The Sacrament of Penance is an experience of the gift of God’s boundless mercy. Not only does it free us from our sins but it also challenges us to have the same kind of compassion and forgiveness for those who sin against us. We are liberated from ourselves to be ‘forgivers’ of those who have offended us, and to acknowledge and release our own souls from wrongs committed, things we should have done, and/or things that we could have done with a joyful heart. We obtain new insight into the words of the Prayer of St. Francis: “It is in pardoning that we are pardoned.”
In the Sacrament of Penance, the Faithful obtain from God His mercy and pardon for having offended Him, and at the same time, Reconciliation with the Church which they also have wounded and by which charity, example, and prayer, they can seek conversion. (Rite of Penance #4).
What is the Sacrament of Penance/Reconciliation?
The Sacrament of Penance is the means by which God forgives sins after baptism is confession: “If we confess our sins, he is faithful and just, and will forgive our sins and cleanse us from all unrighteousness” (1 John 1:9). God had sent Jesus to forgive sins. After Jesus had been resurrected, Jesus told the apostles, “‘As the Father has sent me, even so I send you.’ And when he had said this, he breathed on them, and said to them, ‘Receive the Holy Spirit. If you forgive the sins of any, they are forgiven; if you retain the sins of any, they are retained’” (John 20:21–23). This sacrament, also known as Reconciliation or Confession, should be received at least once a year, but more so as soon as possible. We celebrate the compassionate forgiveness of our loving God with song and prayer, concluding with an opportunity for individual reconciliation with a priest.
The Sacrament of Reconciliation is offered every Saturday from 2:45pm to 3:45pm and after 6 pm Wednesday Mass until 6:45pm in the church.
The parish also celebrates a communal Penance Service during the Advent and Lenten seasons. Families with children preparing for First Reconciliation must register (Parent Consent & Release Form) in the parish, participate in regular classes, and participate either in the Faith Formation program at Sacred Heart or within Catholic school. In addition and immediately prior to reception of this Sacrament, the child and parent must attend sessions to prepare them for reception of this Sacrament. It is a Diocesan Policy that sacramental programs be a two year process. All children are required to receive First Reconciliation before First Communion.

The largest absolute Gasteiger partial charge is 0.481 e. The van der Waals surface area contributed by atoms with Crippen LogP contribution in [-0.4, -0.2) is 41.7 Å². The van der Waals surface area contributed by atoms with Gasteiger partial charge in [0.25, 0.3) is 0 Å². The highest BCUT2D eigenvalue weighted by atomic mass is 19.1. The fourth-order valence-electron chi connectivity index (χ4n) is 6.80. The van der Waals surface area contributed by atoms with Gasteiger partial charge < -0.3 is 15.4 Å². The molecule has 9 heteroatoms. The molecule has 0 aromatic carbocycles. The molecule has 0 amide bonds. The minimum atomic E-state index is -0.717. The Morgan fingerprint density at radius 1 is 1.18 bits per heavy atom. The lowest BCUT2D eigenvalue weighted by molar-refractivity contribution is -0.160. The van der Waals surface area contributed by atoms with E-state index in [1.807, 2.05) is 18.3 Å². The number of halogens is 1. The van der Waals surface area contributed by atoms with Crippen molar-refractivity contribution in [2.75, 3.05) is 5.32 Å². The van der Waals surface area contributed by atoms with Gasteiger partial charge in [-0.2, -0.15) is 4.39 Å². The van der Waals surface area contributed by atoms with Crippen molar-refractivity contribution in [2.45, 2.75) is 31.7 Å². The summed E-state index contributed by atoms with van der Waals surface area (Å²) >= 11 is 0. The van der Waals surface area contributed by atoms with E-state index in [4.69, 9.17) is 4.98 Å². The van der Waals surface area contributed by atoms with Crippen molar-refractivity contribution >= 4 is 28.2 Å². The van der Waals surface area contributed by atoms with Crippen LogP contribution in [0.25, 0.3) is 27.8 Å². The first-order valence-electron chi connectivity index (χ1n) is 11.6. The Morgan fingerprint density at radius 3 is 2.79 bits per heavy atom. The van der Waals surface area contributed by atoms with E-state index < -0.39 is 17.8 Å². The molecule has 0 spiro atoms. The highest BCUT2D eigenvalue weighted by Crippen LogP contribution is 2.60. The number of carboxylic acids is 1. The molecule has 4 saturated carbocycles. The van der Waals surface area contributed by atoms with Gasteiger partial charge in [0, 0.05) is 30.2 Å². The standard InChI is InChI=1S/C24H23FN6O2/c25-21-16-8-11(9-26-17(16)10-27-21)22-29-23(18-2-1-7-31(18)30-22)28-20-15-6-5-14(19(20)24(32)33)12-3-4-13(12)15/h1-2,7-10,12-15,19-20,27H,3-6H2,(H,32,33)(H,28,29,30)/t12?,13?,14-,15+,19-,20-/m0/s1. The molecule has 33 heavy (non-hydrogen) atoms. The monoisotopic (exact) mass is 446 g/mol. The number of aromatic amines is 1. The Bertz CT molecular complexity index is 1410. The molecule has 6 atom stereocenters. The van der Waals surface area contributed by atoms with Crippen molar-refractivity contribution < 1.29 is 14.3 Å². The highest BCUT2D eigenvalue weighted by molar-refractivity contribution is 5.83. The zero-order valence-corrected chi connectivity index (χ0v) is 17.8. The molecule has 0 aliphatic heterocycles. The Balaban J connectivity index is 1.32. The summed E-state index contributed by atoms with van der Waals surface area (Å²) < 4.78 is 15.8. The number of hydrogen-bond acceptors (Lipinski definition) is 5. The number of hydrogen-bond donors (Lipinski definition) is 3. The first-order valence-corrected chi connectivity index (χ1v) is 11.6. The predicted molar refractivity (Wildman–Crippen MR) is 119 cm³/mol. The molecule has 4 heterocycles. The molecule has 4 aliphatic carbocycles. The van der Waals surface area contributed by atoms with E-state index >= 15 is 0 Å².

For more information, please call the Faith Formation Director or make an appointment with Father Anthony at (727) 541-4447.
Ten Reasons to go to Confession
1. Confidentiality guaranteed
There’s nothing like confessing your sins to someone guaranteed not to tell anyone else. Sometimes you need to talk in absolute confidence. Even under subpoena, a priest can’t tell anyone what’s said to him in confession. He can’t even hint at it. Now that’s confidentiality.
2. Housekeeping for the soul
It feels good to be able to start a clean life all over again. Like going into a sparkling living room in your home, it’s nice when clutter is removed – even if it’s your own.
3. A balm for the desire for revenge
When you have been forgiven you can forgive others. If the perfect Jesus forgives me, who am I to want to avenge the slights in my life. Think: “Why did they promote him over me?’ or “Mom played favorites!”
4. Low cost therapy
It’s free, which makes it cheaper than a psychiatrist for dealing with guilt
5. Forced time to think
Socrates said that the unexamined life is not worth living. To examine our lives and acknowledge failings marks the first step of making things right with God, others and ourselves. Life can be more worth living when you ponder the meaning of your own life.
6. Contribution toward world peace
Gaudium et Spes, the Second Vatican Council’s Pastoral Constitution on the Church in the Modern World, said that the imbalances in the world that lead to war and tensions “are linked with that more basic imbalance which is rooted in the heart of man.” Peace of soul leads to peace of heart leads to peace beyond oneself.
7. A better neighborhood
Confession leaves you feling good about yourself, thereby cutting back the inclination to road rage and aggressive shopping cart driving. With the grace of the sacrament you’re energized to, as Jesus said to the woman caught in adultery, “go and sin no more.”
8. Realistic self-perception
Confession helps overcome arrogance when you have to admit you’re as much of a sinner as anyone else. It helps build tolerance for others’ perceived shortcomings.
9. One more benefit of being Catholic
There are lots of benefits, including a sense of community, liturgical rites to help us encounter God in prayer, and the wonderful sense of humanity exemplified in the saints, from Mary, the loving Mother of God, to Augustine, the exasperating son of Monica. The sacrament that leads us to inner peace is among the greatest boons.
10. Closeness to God
Confession helps you realize that you have a close connection to God and receive his grace through the sacraments. What can be better than knowing God’s on your team, or, to be less arrogant about it, that you are on God’s.